The Blue City
Trip Start Oct 20, 2004
44Trip End Apr 26, 2005
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Where I stayed
So we finally made it to Jodhpur, and since we didn't have a hotel lined up beforehand, we did a little bit of searching around. At this point in our journey, I was feeling pretty gross. I contracted a nasty sinus infection somewhere along the way (Could it have been from recycled airplane air? Or was it from the cold night of camping in the desert? Perhaps it was from playing with dung beetles before eating. Maybe I was coughed upon, sneezed upon, or spit upon! Oh...I know...it must have been the rat excrement that lingered on my bare feet, encrusted between my toes for five hours!), and I was in dire need of a time out, a cup of tea, and a foot bath. Our prayers were soon answered, and we found the best guest house ever: Newton's Manor. If you ever get to Jodhpur, Newton's Manor is the place to stay. It's a colonial style guest house with six rooms, free internet, home cooked meals, and kitschy antiques all over the place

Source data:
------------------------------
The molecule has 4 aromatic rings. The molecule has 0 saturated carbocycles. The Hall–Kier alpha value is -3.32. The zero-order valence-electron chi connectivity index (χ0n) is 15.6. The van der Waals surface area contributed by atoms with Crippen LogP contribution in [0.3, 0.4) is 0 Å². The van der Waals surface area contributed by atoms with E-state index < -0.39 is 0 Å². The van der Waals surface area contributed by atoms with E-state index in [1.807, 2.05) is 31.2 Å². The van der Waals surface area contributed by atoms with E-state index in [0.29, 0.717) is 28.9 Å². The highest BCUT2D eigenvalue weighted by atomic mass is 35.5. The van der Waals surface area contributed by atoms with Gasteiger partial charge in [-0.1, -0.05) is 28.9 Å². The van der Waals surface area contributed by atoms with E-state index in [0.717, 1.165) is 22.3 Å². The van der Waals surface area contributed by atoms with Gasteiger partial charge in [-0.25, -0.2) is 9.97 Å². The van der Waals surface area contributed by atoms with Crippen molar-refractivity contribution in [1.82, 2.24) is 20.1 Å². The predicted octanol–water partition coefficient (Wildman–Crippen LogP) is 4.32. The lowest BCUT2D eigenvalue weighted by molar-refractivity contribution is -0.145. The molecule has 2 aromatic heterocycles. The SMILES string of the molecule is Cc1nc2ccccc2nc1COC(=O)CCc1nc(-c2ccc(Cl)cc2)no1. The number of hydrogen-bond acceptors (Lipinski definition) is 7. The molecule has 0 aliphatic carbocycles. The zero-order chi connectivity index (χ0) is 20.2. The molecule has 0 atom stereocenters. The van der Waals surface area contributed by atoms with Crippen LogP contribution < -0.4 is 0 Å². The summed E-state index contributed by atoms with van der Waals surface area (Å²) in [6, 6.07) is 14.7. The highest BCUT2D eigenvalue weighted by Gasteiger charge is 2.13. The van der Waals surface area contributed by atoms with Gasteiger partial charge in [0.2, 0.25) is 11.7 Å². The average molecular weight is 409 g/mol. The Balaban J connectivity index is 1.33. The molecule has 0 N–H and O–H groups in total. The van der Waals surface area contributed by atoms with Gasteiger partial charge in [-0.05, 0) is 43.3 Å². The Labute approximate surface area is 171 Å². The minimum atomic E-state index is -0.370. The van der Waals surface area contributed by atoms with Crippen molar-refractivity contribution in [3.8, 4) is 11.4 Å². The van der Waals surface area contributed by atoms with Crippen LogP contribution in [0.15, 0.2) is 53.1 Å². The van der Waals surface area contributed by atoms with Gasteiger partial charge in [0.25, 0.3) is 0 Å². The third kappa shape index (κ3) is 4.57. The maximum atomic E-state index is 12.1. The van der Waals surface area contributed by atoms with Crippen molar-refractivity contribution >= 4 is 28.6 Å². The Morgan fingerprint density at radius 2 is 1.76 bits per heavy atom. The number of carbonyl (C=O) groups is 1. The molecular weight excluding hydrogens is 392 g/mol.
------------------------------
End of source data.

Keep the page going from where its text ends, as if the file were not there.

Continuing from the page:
Jodhpur, the blue city, was amazing. We started in the morning with Jaswant Thada, a marble memorial described as the "Taj Mahal of Marwar." It had a calm beauty about it. We then went to Mehrangarh Fort, our favorite fort in Rajasthan. Our ticket price included an audio tour that we almost declined; however, we accepted it anyway and were thoroughly impressed. The narrative was engaging and informative, and the fort's history really came alive with our "audio guide." I've never been big on audio tours, but this was first-rate. The fort was spectacular, as were the views of Jodhpur. For miles and miles we saw what made Jodhpur famous as the "blue city". Houses are painted an indigo color, originally done to signify the homes of the Brahmins. Apparently, the color keeps the home cool inside, and is effective in repelling mosquitoes.
We heard from a local of Jodhpur that the Marwar festival was happening during our stay. The annual festival, put on by the Rajasthan Tourism Department, seemed to be aimed at westerners, though the half-filled stadium seating reflected more of an Indian audience